I was nervous. My heart was beating like a drum. My mouth was dry like the desert sand. In just a few seconds I would get the results of my last test. I always sucked at this. I was 17 years old and I was about to get the results for the last essay I wrote. I was freaking out.
And then within a few seconds it was all over. My entire world collapsed. I got an F. I didn't even know that this was possible. But here I was, sitting there and getting the worst grade my school probably ever gave to anyone.
Doubt. Disappointment. Failure.
What's going to happen next? Will I be able to pass this class? Will I have to repeat the entire year? What about my life? Will I ever find a job?
I felt like my entire life just got flushed down the toilet. What about my plans? My dreams? My ambitions? That's exactly how I felt during that moment. I felt like a worthless student that's never ever going to achieve anything in life.
Ever since that happened I was afraid to write. I was peeing my pants every time I had to write an essay. I didn't want to fail again (unfortunately it happened a few more ties).
Then, two years later I decided totally out of the blue to apply to write for a blog that I've been reading for quite a while. Looking back I actually have no clue why I did this. It was a German online news portal that was publishing content about all sorts of digital stuff.
Maybe I had a sadistic tendency back then. Maybe I wanted to punish myself for doing something bad. I really don't know. I also don't really remember what exactly I was writing about.
Everything I remember is that one month I got something like €85, which made me so happy. I was getting paid to write. It was an awesome feeling. I went from an F student to someone that's getting paid to write. How cool is that?
Looking back, I guess I was paid €1 for each 1000 people that clicked on one of my posts. That means that this one month alone I had something like 80000 people reading some of my content. Thinking about it I have to admit that this was probably the largest audience I've ever written for.
That was back in 2003 or something like that. I'm really bad at remembering details. I'm actually pretty bad at remembering all sorts of stuff. I don't even remember what I did yesterday. But that's another story.
So how did I transform from an F student into someone that had a monthly audience of 80k+ readers?
Well there are a few things I did (well some of them didn't have anything to do with me).
I started writing for someone that already had a large audience. And then I copied the shit out of the already available content, authors and websites.
I didn't write any original content at all. All I did was screening other sites, copying their content, rearranging sentences, replacing some words and that was about it. That's all I did in the beginning. Nothing else. I did this for six months or so until the site was bought by some other site and I got kicked out.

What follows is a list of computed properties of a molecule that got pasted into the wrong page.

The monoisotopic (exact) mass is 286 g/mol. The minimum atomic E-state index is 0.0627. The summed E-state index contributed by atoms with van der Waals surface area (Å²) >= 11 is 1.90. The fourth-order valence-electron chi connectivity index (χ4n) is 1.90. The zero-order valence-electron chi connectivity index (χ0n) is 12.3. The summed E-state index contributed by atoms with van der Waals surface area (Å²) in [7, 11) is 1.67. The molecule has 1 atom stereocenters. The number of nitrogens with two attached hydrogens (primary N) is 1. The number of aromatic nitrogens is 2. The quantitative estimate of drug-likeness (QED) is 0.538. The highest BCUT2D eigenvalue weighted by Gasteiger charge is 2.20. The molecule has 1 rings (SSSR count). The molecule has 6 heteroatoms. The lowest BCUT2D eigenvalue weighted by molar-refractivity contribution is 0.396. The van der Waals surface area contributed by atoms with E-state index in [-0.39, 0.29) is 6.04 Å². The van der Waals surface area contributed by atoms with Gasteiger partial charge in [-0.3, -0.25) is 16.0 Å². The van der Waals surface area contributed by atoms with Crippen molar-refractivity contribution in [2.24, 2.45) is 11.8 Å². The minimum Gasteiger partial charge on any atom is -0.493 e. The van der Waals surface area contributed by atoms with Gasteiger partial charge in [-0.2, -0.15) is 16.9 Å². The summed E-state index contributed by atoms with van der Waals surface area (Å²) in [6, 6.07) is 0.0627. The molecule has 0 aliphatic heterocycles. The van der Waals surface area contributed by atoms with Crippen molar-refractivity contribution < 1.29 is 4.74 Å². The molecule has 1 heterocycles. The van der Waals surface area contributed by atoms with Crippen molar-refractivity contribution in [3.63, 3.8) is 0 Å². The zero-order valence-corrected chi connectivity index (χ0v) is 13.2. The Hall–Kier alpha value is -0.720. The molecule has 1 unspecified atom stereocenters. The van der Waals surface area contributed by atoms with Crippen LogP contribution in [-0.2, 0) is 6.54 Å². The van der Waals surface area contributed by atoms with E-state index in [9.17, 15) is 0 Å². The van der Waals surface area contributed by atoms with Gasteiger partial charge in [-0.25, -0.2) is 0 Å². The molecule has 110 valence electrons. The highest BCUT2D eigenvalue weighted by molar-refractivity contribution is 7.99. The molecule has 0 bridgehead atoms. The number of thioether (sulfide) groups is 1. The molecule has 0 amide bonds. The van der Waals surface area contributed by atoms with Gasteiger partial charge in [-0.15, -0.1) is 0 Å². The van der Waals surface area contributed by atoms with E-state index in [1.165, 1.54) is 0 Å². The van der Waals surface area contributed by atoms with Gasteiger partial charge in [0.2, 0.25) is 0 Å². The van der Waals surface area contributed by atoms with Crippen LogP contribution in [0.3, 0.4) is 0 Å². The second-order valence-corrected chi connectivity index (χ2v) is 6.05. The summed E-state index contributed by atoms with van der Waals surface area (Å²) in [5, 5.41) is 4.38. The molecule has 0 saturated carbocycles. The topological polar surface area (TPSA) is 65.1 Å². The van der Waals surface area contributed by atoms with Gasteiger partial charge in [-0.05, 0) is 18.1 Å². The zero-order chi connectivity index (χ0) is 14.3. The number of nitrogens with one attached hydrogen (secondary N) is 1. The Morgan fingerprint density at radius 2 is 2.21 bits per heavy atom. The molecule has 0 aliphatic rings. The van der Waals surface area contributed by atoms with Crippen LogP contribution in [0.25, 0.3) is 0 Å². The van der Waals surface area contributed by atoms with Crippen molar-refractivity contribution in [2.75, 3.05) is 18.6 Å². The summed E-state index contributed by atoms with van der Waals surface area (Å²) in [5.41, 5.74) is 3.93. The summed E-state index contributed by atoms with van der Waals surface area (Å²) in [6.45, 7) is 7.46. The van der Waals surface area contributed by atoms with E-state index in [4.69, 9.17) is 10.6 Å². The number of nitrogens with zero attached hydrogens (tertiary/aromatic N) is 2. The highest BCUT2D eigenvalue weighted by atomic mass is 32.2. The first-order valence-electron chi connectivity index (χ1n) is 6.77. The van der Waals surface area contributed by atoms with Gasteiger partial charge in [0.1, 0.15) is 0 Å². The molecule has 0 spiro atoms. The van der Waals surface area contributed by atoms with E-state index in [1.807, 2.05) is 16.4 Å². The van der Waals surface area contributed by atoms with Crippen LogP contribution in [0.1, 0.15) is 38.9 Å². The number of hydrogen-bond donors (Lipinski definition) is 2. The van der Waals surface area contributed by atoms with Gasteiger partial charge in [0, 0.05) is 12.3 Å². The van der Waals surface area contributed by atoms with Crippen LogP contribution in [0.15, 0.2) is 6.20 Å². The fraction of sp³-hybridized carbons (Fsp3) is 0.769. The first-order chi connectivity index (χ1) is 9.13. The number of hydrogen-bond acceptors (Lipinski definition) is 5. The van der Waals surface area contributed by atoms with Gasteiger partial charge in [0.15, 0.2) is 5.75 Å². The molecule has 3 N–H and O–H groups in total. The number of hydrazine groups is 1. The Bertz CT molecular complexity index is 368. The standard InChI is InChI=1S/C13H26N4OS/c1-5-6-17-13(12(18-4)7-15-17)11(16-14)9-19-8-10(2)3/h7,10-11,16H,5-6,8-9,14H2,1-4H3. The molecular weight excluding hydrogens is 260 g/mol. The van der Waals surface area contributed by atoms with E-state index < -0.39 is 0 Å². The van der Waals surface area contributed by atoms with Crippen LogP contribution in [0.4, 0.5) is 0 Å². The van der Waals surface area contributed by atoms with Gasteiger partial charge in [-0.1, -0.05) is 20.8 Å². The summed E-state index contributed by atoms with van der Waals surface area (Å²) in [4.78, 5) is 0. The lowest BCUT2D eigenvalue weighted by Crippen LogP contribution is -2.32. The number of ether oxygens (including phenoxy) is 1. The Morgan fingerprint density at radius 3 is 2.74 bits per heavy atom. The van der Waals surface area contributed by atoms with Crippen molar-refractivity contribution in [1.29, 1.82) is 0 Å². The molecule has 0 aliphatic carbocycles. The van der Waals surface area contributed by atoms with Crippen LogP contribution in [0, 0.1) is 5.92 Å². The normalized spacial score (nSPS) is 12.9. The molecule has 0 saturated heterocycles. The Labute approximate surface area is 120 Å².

For the next ten years or so I didn't write anything. The only stuff I wrote were either answers to tests or project papers. Until 2013 when I decided to write a book.
Actually when I decided to write my first book, I didn't even think about the writing I did for this one website. I somehow completely forgot about this. Now that I think about it, I never put this on my resume either.
I only had to think about it while I was trying to structure my answer and trying to come up with an interesting story how I learned (or taught myself) to write. I don't know if this was consciously or unconsciously. Anyways.
The interesting thing is that I really sucked at writing a book. I was really bad at it. And instead of three months it took my ten months to finish it. I have the feeling that this didn't really improve my writing that much.
What helped me to really get better at writing was to read a lot. Until I was 28 years old I barely ever read anything. Up to this point I maybe read a total of ten books. But then I started to write some of my thoughts down on Facebook. No one was really reading it.
Then I started a newsletter. I continued writing. Some stuff I published and put on my blog. Some I didn't. And then I read even more. Books about all sorts of topics. From all sorts of different genres.
And then I found a few writers I liked. I copied their way of writing. I wrote more.
I combined stuff, experimented with different ways of writing and then I experimented even more.
And I'm still experimenting today and trying to write every single day (and fail very often at doing so). I also try to read every single day. I take notes on phrases I like. Ideas I come up with. Ideas I love. And then I combine them. Expand them into a post. A book. Or nothing.
I never took any writing classes. I'm just not the type of guy to follow advice and do stuff someone tells me to do (that's what I feel writing classes might be about but I really don't know). So what I did and what worked for me can be summarized with these few bullet points:
But most importantly, you shouldn't feel like you're writing is not good enough to get published. It's just a matter of fact that we all suck when we start something new. And that's totally ok.
You just have to be willing to push your boundaries every single day, get out of your comfort zone, push even more and try to get better one step at a time. And then keep pushing.
That really is the only way to go.
And that's the true story about how to turn an F student (me!) into someone that others admire for his writing skills...
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